If the idea of eating lunch without Erica Kane vamping across your TV screen leaves you a tad depressed, you're not alone. According to a new a href="http://www.livescience.com/13776-soap-opera-break-television-characters.html?utm_source=feedburner&utm_medium=feed&utm_campaign=Feed%3A+Livesciencecom+%28LiveScience.com+Science+Headline+Feed%29">study, people can be significantly distressed when a TV show goes off the air, particularly if they watch TV for companionship.

Ohio State University researchers actually studied the psychological effects of temporarily missing shows during the 2007-2008 writers' strike, but the results were published this month, so the story is being used to explain the trauma associated with All My Children and One Life To Live being canceled.

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Casual viewers weren't as troubled by shows going off the air as those who watched the programs for relaxation, companionship or escape. The research only included college students, and co-author Emily Moyer-Gusé noted that the effect of losing a show may be worse for the elderly since they're more likely to watch for these reasons. However, even if you've been watching AMC since it was actually good in the '90s, the cancellation isn't really like losing an old friend. Moyer-Gusé explains:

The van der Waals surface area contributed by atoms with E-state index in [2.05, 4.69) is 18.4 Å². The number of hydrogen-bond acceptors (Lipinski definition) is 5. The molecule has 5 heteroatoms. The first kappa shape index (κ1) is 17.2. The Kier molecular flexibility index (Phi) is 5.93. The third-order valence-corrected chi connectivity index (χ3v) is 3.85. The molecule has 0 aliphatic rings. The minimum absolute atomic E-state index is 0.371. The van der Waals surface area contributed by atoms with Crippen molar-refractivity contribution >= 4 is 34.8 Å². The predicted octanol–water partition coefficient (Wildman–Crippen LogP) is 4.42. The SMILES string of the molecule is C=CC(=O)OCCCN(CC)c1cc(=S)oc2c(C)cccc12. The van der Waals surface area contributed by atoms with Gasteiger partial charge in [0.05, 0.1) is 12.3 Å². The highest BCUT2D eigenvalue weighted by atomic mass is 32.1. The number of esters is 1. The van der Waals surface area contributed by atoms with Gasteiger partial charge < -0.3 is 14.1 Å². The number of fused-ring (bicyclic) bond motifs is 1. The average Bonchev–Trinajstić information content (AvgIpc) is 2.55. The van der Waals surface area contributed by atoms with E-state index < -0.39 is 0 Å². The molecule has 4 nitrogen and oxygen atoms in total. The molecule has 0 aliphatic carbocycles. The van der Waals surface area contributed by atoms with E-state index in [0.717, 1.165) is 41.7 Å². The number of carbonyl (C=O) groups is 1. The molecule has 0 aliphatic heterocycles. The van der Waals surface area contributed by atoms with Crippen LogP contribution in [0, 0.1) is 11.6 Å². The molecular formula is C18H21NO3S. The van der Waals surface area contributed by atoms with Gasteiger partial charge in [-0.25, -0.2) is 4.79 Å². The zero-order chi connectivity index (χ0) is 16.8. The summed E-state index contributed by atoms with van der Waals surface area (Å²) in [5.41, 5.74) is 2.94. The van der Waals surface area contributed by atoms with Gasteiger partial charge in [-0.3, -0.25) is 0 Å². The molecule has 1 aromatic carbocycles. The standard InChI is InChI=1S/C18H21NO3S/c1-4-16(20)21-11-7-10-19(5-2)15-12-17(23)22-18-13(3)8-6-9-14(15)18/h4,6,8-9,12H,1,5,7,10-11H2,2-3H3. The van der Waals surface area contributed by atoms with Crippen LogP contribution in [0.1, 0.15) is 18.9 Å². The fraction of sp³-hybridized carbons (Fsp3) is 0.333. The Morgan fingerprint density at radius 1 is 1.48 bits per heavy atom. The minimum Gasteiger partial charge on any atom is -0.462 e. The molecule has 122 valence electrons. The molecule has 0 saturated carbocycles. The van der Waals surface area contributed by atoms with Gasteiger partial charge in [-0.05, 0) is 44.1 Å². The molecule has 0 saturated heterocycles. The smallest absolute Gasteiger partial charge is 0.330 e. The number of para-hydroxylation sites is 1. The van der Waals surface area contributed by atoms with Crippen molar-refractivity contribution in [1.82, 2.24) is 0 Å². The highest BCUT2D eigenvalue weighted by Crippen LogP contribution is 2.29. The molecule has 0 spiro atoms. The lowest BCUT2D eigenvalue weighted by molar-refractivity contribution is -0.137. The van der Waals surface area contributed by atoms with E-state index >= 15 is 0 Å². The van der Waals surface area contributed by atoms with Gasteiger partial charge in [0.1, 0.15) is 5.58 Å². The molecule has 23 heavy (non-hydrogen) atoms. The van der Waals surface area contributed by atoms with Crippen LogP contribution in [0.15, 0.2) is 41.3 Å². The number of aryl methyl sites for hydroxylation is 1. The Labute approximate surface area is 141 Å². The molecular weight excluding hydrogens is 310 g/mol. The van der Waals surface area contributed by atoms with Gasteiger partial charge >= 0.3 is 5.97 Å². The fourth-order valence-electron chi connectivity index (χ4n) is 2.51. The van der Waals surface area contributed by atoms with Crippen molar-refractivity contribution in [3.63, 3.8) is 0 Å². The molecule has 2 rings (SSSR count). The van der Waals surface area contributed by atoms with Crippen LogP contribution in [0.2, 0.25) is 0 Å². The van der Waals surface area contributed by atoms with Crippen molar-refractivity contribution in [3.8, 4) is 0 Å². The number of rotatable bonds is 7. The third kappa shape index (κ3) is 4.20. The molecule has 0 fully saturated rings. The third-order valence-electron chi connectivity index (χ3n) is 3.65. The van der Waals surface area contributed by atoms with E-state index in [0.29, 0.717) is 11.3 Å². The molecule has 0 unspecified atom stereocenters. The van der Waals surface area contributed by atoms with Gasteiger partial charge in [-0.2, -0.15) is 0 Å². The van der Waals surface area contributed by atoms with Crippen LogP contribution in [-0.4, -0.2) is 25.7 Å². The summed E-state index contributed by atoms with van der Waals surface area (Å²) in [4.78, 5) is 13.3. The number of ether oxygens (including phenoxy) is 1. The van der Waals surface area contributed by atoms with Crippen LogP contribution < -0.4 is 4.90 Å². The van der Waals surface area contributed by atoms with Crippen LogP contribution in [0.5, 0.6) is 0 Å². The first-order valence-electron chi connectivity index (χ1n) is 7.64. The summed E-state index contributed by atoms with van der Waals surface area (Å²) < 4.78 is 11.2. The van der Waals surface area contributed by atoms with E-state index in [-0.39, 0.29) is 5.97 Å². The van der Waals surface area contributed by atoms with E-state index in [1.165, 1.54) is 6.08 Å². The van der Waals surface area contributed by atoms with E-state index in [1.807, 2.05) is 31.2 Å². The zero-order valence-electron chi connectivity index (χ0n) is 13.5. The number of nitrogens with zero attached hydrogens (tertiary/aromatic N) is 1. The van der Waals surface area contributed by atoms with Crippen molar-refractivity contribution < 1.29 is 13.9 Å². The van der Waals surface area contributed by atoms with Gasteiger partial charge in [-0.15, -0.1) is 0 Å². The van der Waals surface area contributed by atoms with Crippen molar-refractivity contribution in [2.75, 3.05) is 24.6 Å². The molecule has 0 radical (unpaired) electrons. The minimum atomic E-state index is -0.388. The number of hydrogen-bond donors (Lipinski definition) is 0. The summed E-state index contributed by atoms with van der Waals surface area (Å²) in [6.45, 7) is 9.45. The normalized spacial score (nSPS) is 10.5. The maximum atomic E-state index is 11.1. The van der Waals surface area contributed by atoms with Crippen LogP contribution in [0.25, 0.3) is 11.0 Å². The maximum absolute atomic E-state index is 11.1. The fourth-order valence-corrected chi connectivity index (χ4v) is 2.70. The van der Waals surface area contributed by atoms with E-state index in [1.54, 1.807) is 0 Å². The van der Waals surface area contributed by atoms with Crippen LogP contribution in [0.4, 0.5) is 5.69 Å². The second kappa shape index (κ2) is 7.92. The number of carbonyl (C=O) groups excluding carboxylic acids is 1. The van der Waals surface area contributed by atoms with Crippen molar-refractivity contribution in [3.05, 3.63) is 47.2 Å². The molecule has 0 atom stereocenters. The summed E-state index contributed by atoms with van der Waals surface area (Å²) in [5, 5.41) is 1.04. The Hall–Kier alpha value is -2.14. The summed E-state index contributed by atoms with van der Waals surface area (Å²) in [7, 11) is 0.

"While some participants felt real distress at the loss of their favorite TV shows, the distress is not comparable to the distress that comes from real breakups ... There are some aspects of relationships with TV characters that may be comparable to real relationships, but the intensity is generally much lower."

More research is needed to determine if there are any positive benefits to not having to listen to another lengthy speech about why Ryan and Greenlee are meant for each other.

Real Soap Opera: Why America Hates Breaking Up With Erica Kane [LiveScience]